All these proofs, including the certificates, were admissible in evidence and competent, and constitute sufficient foundation for the introduction of secondary evidence of the nature and contents of the pardon. Such nature and contents were testified to by the defendant and other witnesses who claimed to have seen or helped procure the pardon, and found by the trial court to be as averred in the answer.
These findings are conclusive as far as this court is concerned, the appellant having elevated the case to the Supreme Court for review on the express statement that only questions of law would be raised. What is more, if we are to believe, as the court below believed, that executive clemency was extended to the defendant, the pardon could not have been other than plenary and absolute, considering the purpose for which it was issued, namely: to enable the beneficiary to exercise the right of suffrage.
The other contention is "that the court below erred in not holding that pardon does not remove the incapacity or disqualifications as a voter in matters of convictions of crime against property," (14th assignment of error). This question stemned from the apparent ambiguity of section 99 of Republic Act No. 180 as amended by Republic Act No. 599, which provides:jgc:chanrobles.com.ph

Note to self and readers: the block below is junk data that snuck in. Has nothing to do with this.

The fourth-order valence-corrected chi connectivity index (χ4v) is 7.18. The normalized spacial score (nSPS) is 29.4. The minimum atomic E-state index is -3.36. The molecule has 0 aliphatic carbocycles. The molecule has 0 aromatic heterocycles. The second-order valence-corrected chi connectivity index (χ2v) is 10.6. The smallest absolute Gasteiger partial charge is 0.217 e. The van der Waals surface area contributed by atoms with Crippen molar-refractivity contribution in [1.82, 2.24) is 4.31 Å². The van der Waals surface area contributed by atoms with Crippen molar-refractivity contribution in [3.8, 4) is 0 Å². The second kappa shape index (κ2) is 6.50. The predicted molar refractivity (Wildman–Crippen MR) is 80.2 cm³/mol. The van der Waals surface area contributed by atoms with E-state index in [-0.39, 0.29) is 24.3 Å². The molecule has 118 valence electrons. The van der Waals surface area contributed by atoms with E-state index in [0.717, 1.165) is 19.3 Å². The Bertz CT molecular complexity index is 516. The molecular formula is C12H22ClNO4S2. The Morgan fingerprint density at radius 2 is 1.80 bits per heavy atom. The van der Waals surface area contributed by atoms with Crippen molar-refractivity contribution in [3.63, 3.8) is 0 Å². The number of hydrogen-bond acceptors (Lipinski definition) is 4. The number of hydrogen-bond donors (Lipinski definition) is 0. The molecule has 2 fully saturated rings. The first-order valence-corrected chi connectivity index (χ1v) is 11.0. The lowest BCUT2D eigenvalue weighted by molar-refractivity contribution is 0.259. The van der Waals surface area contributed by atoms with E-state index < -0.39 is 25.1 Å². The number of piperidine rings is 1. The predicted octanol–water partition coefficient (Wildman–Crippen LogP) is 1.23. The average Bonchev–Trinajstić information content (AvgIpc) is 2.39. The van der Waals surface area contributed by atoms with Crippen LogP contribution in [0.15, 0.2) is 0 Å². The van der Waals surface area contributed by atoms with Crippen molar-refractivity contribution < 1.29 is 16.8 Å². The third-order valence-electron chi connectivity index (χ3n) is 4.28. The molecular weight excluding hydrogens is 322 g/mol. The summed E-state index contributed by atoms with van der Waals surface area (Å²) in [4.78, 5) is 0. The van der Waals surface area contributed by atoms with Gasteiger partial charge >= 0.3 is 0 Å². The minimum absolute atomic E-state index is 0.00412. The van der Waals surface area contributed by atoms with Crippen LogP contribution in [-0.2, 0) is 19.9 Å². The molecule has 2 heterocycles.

"The following persons shall not be qualified to vote:jgc:chanrobles.com.ph
"(a) Any person who has been sentenced by final judgment to suffer one year or more of imprisonment, such disability not having been removed by plenary pardon.
"(b) Any person who has been declared by final judgment guilty of any crime against property.
"(c) Any person who has violated his allegiance to the Republic of the Philippines.
"(d) Insane or feeble-minded persons.
"(e) Person who can not prepare their ballots themselves."cralaw virtua1aw library
The same problem was posed in the case of Cristobal v. Labrador, 71 Phil., 34, arising from substantially the same facts as those in the present case: prior conviction for estafa and pardon after service of the penalty.
In that case this court held that "An absolute pardon not only blots out the crime committed, but removes all disabilities resulting from the conviction," and that, "when granted after the term of imprisonment has expired, absolute pardon removes all that is left of the consequences of conviction." Commenting upon "the suggestion that the disqualification imposed in paragraph (b) of section 94 of Commonwealth Act No. 357 [now paragraph (b) of section 99 of Republic Act No. 180 as amended], does not fall within the purview of the pardoning power of the Chief Executive," the court noted that this "would lead to the impairment of the pardoning power of the Chief Executive, not contemplated in the Constitution, and will lead furthermore to the result that there will be no way of restoring the political privilege in the case of this nature except through legislative action."cralaw virtua1aw library
The contention in the above-cited case assumed, and the Court seemed to have taken for granted, perhaps for the sake of argument, that paragraph (b) intended to disqualify from voting any person who has been convicted of any crime.
As a matter of fact, that, in our opinion, is not the legislative intent. Actually there is no conflict between paragraphs (a) and (b), and paragraph (b) in no way encroaches upon the pardoning power of the Chief Executive.